Do you remember sitting in front of your laptop for hours without realizing your head is way too far forward or browsing on your phone with your neck bent and this eventually results in getting stiffness in your neck with a mild headache?
We all have experienced neck stiffness and neck pain once in a while. Neck pain can also accompany by a headache, TMJ pain, shoulder pain or pain radiating in arms. A headache which is coming from your neck is known as a cervicogenic headache. The roots of the upper 3 cervical spinal nerves (located at C1, C2, and C3) share a pain nucleus (which routes pain signals to the brain) with the trigeminal nerve. Because of the shared nerve tracts, pain is misunderstood and thus “felt” by the brain as being located in the head. This headache sometimes can be misdiagnosed as a migraine or cluster headaches.
By far the most common cause of neck pain is poor posture, which can lead to soft tissue or muscle strain in the neck area. The most common muscle that gets involved with this strain is levator scapulae muscle which is located in your back and side of the neck. This muscle connects your shoulder (scapula) and your cervical spine (first four vertebrae).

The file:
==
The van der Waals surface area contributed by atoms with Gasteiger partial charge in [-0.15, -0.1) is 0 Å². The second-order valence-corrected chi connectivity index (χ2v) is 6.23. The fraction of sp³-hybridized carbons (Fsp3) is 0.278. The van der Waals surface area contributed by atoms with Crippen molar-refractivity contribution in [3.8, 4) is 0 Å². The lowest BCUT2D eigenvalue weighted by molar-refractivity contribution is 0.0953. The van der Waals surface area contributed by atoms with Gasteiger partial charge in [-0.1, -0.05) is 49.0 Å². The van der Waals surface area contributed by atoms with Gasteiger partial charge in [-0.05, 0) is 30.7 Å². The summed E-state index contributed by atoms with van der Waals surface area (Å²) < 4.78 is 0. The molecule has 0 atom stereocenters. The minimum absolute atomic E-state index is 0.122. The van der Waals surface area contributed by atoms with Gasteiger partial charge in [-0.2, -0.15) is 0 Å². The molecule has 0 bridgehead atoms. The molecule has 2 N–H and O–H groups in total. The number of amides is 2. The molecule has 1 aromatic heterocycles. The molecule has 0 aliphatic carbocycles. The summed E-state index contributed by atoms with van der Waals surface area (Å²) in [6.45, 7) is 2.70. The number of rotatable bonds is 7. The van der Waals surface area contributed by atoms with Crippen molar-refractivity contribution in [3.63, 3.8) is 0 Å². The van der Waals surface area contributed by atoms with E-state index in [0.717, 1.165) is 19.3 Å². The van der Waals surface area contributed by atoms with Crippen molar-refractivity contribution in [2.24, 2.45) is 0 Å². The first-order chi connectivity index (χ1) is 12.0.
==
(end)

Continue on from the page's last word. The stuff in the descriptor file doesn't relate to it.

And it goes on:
Levator scapulae can be strained due to, sleeping with the neck in an awkward position or holding the neck in abnormal position for long periods. Sports or motor vehicle injury where getting the sudden impact that pushes the head to the side or repeated activity which involves turning head side to side can also cause levator scapulae strain. Many times, experiencing excessive stress or anxiety can lead to tension in the neck.
Neck pain and related headaches can be prevented by having good postural awareness. Supporting your lower back with a rolled pillow while sitting corrects lumber and cervical (neck) curvature. Always keeping your screen or your book at your eye level helps to prevent any extra strain while bending your neck. Moving neck in all different directions and stretching every couple of hours prevents it from getting stiff. Squeezing shoulder blades together and keeping ears in line with your shoulders prevents it from getting forward head posture.